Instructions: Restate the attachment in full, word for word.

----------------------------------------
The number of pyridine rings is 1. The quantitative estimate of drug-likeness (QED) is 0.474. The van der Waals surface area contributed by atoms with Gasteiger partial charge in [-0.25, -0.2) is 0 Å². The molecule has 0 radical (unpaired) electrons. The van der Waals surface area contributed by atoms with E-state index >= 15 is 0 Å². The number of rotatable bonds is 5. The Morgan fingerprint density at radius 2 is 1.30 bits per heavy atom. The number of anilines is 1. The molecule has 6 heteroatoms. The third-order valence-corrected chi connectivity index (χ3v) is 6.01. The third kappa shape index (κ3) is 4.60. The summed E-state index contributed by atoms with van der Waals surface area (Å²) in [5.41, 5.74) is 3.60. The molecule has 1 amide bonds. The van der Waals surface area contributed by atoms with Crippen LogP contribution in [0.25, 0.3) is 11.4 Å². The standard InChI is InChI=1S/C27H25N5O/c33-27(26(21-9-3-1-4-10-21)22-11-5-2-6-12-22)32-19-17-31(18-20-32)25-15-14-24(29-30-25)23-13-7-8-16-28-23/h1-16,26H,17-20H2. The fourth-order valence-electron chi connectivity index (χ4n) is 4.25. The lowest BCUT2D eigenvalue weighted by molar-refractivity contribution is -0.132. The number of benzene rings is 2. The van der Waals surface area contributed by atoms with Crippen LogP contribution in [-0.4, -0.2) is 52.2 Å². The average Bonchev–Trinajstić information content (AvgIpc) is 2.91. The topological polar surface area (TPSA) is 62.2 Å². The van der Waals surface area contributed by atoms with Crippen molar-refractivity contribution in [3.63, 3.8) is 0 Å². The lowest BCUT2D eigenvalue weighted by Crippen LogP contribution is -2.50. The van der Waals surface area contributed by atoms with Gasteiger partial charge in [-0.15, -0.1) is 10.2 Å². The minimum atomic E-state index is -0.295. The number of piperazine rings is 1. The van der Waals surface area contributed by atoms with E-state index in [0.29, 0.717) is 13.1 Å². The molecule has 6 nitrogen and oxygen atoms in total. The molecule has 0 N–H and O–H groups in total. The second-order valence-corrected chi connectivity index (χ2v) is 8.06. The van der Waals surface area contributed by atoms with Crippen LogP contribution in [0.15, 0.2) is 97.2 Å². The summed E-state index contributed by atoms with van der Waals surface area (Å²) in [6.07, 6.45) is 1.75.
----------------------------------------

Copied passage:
The number of pyridine rings is 1. The quantitative estimate of drug-likeness (QED) is 0.474. The van der Waals surface area contributed by atoms with Gasteiger partial charge in [-0.25, -0.2) is 0 Å². The molecule has 0 radical (unpaired) electrons. The van der Waals surface area contributed by atoms with E-state index >= 15 is 0 Å². The number of rotatable bonds is 5. The Morgan fingerprint density at radius 2 is 1.30 bits per heavy atom. The number of anilines is 1. The molecule has 6 heteroatoms. The third-order valence-corrected chi connectivity index (χ3v) is 6.01. The third kappa shape index (κ3) is 4.60. The summed E-state index contributed by atoms with van der Waals surface area (Å²) in [5.41, 5.74) is 3.60. The molecule has 1 amide bonds. The van der Waals surface area contributed by atoms with Crippen LogP contribution in [0.25, 0.3) is 11.4 Å². The standard InChI is InChI=1S/C27H25N5O/c33-27(26(21-9-3-1-4-10-21)22-11-5-2-6-12-22)32-19-17-31(18-20-32)25-15-14-24(29-30-25)23-13-7-8-16-28-23/h1-16,26H,17-20H2. The fourth-order valence-electron chi connectivity index (χ4n) is 4.25. The lowest BCUT2D eigenvalue weighted by molar-refractivity contribution is -0.132. The number of benzene rings is 2. The van der Waals surface area contributed by atoms with Crippen LogP contribution in [-0.4, -0.2) is 52.2 Å². The average Bonchev–Trinajstić information content (AvgIpc) is 2.91. The topological polar surface area (TPSA) is 62.2 Å². The van der Waals surface area contributed by atoms with Crippen molar-refractivity contribution in [3.63, 3.8) is 0 Å². The lowest BCUT2D eigenvalue weighted by Crippen LogP contribution is -2.50. The van der Waals surface area contributed by atoms with Gasteiger partial charge in [-0.15, -0.1) is 10.2 Å². The minimum atomic E-state index is -0.295. The number of piperazine rings is 1. The van der Waals surface area contributed by atoms with E-state index in [0.29, 0.717) is 13.1 Å². The molecule has 6 nitrogen and oxygen atoms in total. The molecule has 0 N–H and O–H groups in total. The second-order valence-corrected chi connectivity index (χ2v) is 8.06. The van der Waals surface area contributed by atoms with Crippen LogP contribution in [0.15, 0.2) is 97.2 Å². The summed E-state index contributed by atoms with van der Waals surface area (Å²) in [6.07, 6.45) is 1.75.